Among the many revelations I’ve had over the past decade in my ministerial experiences in Effingham County are the following truths: (1) there are many people with real needs in our community, and (2) I am incapable of discerning exactly who they are.
If you have ever spent time in a church office, then you can witness to the phone calls that come in from people asking for financial assistance. And you can attest to the many other physical needs that are brought to your attention in letters and emails. Some of them are heart-wrenching.
So, there is often a dilemma in many a church office. Are we called to assist others in need to the extent we can? Yes, we are (see Matthew 25:31-46). Are there people with legitimate needs who contact us? Yes, there are. Are there people who abuse a church’s sense of responsibility and are less than honest about their need? Yes, that happens as well.
Therefore, churches may feel the need to choose which side to err on. That is, do we give to all who request assistance, accepting that some may not be truthful and sincere about their need? If we do so, then we run the risk of misspending the church’s money — something to be taken seriously. Or do we not give to anyone, thereby defaulting in our Christian responsibility to some in legitimate need?
Of course, a middle-road option — that we evaluate the need and then give to some — is at the heart of the dilemma. You see, when all is said and done, I simply cannot discern who has a legitimate, real need and who doesn’t. I can’t speak for other churches, but I clearly do not have the resources set up to evaluate such need. The local United Way does. Therefore, we at Bethel Lutheran choose to not err on either side; we choose rather to give to the local United Way monthly.
United Way of Effingham (technically the Effingham County Service Center) provides financial support to organizations and services to individuals. Bonnie Dixon, area director of United Way of Effingham, recently reported that our local United Way gave to 104 organizations in 2013. Those local organizations supported our Effingham neighbors in four categories (called “focus areas”) – education/youth, economic independence, health/wellness, and basic human needs.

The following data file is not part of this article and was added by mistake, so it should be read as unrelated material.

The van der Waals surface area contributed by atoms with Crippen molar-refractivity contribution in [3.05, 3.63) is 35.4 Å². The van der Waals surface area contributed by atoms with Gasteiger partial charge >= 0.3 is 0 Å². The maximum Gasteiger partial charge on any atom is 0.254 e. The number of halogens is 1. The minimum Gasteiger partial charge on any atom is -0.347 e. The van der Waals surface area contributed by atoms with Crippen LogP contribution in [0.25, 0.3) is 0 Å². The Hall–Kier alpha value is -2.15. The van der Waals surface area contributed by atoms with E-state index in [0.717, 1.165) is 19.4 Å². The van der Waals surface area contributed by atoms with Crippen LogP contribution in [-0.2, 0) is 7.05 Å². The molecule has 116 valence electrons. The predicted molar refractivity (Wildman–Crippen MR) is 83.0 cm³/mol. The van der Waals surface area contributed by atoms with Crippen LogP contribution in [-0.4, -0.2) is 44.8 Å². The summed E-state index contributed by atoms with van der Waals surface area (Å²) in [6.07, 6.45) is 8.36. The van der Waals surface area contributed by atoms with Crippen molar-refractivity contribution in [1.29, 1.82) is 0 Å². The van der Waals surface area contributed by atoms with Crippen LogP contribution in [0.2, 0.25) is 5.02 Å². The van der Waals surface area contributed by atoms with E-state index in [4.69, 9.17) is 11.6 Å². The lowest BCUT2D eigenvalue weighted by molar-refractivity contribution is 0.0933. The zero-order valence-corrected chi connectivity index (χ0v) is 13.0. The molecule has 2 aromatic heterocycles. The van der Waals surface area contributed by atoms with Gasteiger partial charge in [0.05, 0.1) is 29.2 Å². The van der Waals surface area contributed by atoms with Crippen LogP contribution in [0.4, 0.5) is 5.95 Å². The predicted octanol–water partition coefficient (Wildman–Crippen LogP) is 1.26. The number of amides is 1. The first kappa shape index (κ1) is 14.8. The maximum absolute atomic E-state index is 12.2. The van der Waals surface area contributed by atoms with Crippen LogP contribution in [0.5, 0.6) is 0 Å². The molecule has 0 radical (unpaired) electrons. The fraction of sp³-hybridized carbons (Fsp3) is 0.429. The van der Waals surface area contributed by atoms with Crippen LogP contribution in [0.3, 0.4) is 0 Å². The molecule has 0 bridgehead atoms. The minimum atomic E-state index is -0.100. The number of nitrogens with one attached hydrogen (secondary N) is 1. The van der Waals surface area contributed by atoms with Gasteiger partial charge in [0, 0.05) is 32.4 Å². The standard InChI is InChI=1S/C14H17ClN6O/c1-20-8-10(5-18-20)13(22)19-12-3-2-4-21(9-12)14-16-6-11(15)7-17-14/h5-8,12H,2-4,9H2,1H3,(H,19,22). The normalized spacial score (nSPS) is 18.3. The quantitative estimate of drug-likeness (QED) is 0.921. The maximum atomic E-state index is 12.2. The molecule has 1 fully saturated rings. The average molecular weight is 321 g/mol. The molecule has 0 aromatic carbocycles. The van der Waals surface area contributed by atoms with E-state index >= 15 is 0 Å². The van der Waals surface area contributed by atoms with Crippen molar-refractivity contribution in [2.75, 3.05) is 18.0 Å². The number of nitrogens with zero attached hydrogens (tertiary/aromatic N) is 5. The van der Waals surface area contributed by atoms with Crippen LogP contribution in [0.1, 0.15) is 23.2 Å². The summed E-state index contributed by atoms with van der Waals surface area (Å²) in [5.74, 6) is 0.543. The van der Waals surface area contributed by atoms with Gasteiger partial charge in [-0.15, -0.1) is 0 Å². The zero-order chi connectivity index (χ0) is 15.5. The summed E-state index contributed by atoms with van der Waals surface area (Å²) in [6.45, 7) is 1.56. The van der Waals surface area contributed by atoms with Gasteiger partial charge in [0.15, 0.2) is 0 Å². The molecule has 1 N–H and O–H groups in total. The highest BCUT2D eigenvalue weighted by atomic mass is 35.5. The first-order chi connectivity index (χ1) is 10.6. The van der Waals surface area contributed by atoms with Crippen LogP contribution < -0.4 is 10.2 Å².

What I love about our local United Way is that, first, they have the resources and the processes set up to evaluate the needs, ensuring that those with most critical needs are served first. Indeed, it is a two-fold evaluation process: The United Way evaluates the needs of the organization, and that organization evaluates the needs of the individuals requesting assistance.
Second, our United Way also gives to other organizations not on our radar — good organizations without much voice or fundraising campaigns that serve people with legitimate needs. Without the United Way, we might never hear of them and those they serve may never receive assistance.
In addition, beyond the financial support to 104 local organizations, our United Way also provides services to individuals. For instance, most churches have congregants who are — or know people who are — unemployed or underemployed. The United Way provides support for them so they can find gainful employment, or to prepare them for a better job. Those are things which, as much as I would like to, I just can’t do.
Occasionally, I hear those in churches comment that they would give to the local United Way if it were not for the fact that one of the organizations United Way supports is Planned Parenthood — a group that supports abortions. That is simply false. Every local United Way is different. Each United Way works hard to be locally sensitive and relevant, and ours in no different.
Many, if not all, of the advisory board members for the United Way of Effingham are Christians. Certainly, they all respect the long tradition of Christian values in Effingham. Our local United Way does not support any organization that promotes abortion.
I see our local United Way as a godsend. In Bonnie Dixon and the advisory board members, we have friends and a voice. If churches are to be Christ’s hands in the community, we can thank the United Way for lending us their hands. In doing so, they are helping us fulfill our mission.
The Rev. Dr. Bob LeFavi, installed member of the Society of Ordained Scientists, is pastor at Bethel Lutheran Church, Springfield.